READ YOUR PLANET INTO SHAPE: 3 PLANET-FRIENDLY READING HABITS
Did you know that the simple act of reading can be an […]
Hello, I'm an eBook!
ATTENTION: This item is an eBook. It can be read on iOS, Android, MAC and PC's with a supported eReader. It is not a physical book. eBooks are available via download immediately after you've checked out.
Shipped from other seller
Midtown Scholar Bookstore
Eric Papenfuse, Bookseller
Weller Book Works, A.B.A.A.
Big River Books
Book Culture Inc.
Winner of the 2012 National Book Award for Poetry.
To read David Ferry's "Bewilderment" is to be reminded that poetry of the highest order can be made by the subtlest of means. The passionate nature and originality of Ferry's prosodic daring works astonishing transformations that take your breath away. In poem after poem, his diction modulates beautifully between plainspoken high eloquence and colloquial vigor, making his distinctive speech one of the most interesting and ravishing achievements of the past half century. Ferry has fully realized both the potential for vocal expressiveness in his phrasing and the way his phrasing plays against--and with--his genius for metrical variation. His vocal phrasing thus becomes an amazingly flexible instrument of psychological and spiritual inquiry. Most poets write inside a very narrow range of experience and feeling, whether in free or metered verse. But Ferry's use of meter tends to enhance the colloquial nature of his writing, while giving him access to an immense variety of feeling. Sometimes that feeling is so powerful it's like witnessing a volcanologist taking measurements in the midst of an eruption. Ferry's translations, meanwhile, are amazingly acclimated English poems. Once his voice takes hold of them they are as bred in the bone as all his other work. And the translations in this book are vitally related to the original poems around them.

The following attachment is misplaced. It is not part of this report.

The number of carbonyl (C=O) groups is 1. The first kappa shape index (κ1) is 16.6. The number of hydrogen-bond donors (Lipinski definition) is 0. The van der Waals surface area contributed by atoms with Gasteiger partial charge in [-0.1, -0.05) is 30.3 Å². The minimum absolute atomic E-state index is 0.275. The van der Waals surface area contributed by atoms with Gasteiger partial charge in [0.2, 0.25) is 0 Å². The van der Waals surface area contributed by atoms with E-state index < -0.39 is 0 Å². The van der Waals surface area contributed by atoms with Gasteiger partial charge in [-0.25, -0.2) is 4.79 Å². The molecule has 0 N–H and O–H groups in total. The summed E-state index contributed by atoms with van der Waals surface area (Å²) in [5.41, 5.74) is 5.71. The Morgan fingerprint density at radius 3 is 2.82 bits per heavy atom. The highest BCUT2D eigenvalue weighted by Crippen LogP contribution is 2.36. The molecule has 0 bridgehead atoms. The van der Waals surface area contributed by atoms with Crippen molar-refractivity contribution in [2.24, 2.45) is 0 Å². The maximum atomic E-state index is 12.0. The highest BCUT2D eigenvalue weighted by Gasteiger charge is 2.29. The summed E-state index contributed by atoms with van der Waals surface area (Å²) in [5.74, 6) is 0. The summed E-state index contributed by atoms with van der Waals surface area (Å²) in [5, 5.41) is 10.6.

The day was hot, and entirely breathless, soThe remarkably quiet remarkably steady leaf fallSeemed as if it had no cause at all.
The ticking sound of falling leaves was likeThe ticking sound of gentle rainfall asThey gently fell on leaves already fallen,
Or as, when as they passed them in their falling, Now and again it happened that one of them touchedOne or another leaf as yet not falling,
Still clinging to the idea of being summer: As if the leaves that were falling, but not the day, Had read, and understood, the calendar.
Our best deal on used books 3 for $10 and just $3 each additional book. Shop and Save
Guaranteed to be exactly the book Mom wants. Order Now »
We match every book you purchase with a book donation. Learn more »
Sign up now to get news, sales and special promotions!
© Better World Books (BetterWorldBooks.com)